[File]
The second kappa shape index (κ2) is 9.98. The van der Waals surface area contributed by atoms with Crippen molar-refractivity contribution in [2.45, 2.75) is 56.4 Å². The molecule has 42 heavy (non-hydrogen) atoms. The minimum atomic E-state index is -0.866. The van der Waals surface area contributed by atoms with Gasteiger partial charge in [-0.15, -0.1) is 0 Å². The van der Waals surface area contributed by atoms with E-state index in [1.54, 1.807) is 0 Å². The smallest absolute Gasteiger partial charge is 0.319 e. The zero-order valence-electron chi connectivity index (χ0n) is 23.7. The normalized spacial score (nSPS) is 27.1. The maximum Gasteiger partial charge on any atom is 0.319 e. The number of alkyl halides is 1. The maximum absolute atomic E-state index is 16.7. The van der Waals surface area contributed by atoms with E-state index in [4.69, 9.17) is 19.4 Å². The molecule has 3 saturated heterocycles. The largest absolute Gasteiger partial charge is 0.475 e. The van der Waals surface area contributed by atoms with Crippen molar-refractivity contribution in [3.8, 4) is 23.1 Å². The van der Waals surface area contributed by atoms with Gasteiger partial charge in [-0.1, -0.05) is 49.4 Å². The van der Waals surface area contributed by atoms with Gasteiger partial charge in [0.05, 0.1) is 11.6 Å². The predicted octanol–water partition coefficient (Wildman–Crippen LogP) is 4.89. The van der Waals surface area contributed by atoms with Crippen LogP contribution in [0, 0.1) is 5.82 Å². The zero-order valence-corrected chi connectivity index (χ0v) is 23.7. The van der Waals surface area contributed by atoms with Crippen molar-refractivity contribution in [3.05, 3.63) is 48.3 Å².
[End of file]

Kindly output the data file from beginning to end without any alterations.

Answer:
The second kappa shape index (κ2) is 9.98. The van der Waals surface area contributed by atoms with Crippen molar-refractivity contribution in [2.45, 2.75) is 56.4 Å². The molecule has 42 heavy (non-hydrogen) atoms. The minimum atomic E-state index is -0.866. The van der Waals surface area contributed by atoms with Gasteiger partial charge in [-0.15, -0.1) is 0 Å². The van der Waals surface area contributed by atoms with E-state index in [1.54, 1.807) is 0 Å². The smallest absolute Gasteiger partial charge is 0.319 e. The zero-order valence-electron chi connectivity index (χ0n) is 23.7. The normalized spacial score (nSPS) is 27.1. The maximum Gasteiger partial charge on any atom is 0.319 e. The number of alkyl halides is 1. The maximum absolute atomic E-state index is 16.7. The van der Waals surface area contributed by atoms with E-state index in [4.69, 9.17) is 19.4 Å². The molecule has 3 saturated heterocycles. The largest absolute Gasteiger partial charge is 0.475 e. The van der Waals surface area contributed by atoms with Crippen molar-refractivity contribution in [3.8, 4) is 23.1 Å². The van der Waals surface area contributed by atoms with Gasteiger partial charge in [-0.1, -0.05) is 49.4 Å². The van der Waals surface area contributed by atoms with Gasteiger partial charge in [0.05, 0.1) is 11.6 Å². The predicted octanol–water partition coefficient (Wildman–Crippen LogP) is 4.89. The van der Waals surface area contributed by atoms with Crippen LogP contribution in [0, 0.1) is 5.82 Å². The zero-order valence-corrected chi connectivity index (χ0v) is 23.7. The van der Waals surface area contributed by atoms with Crippen molar-refractivity contribution in [3.05, 3.63) is 48.3 Å².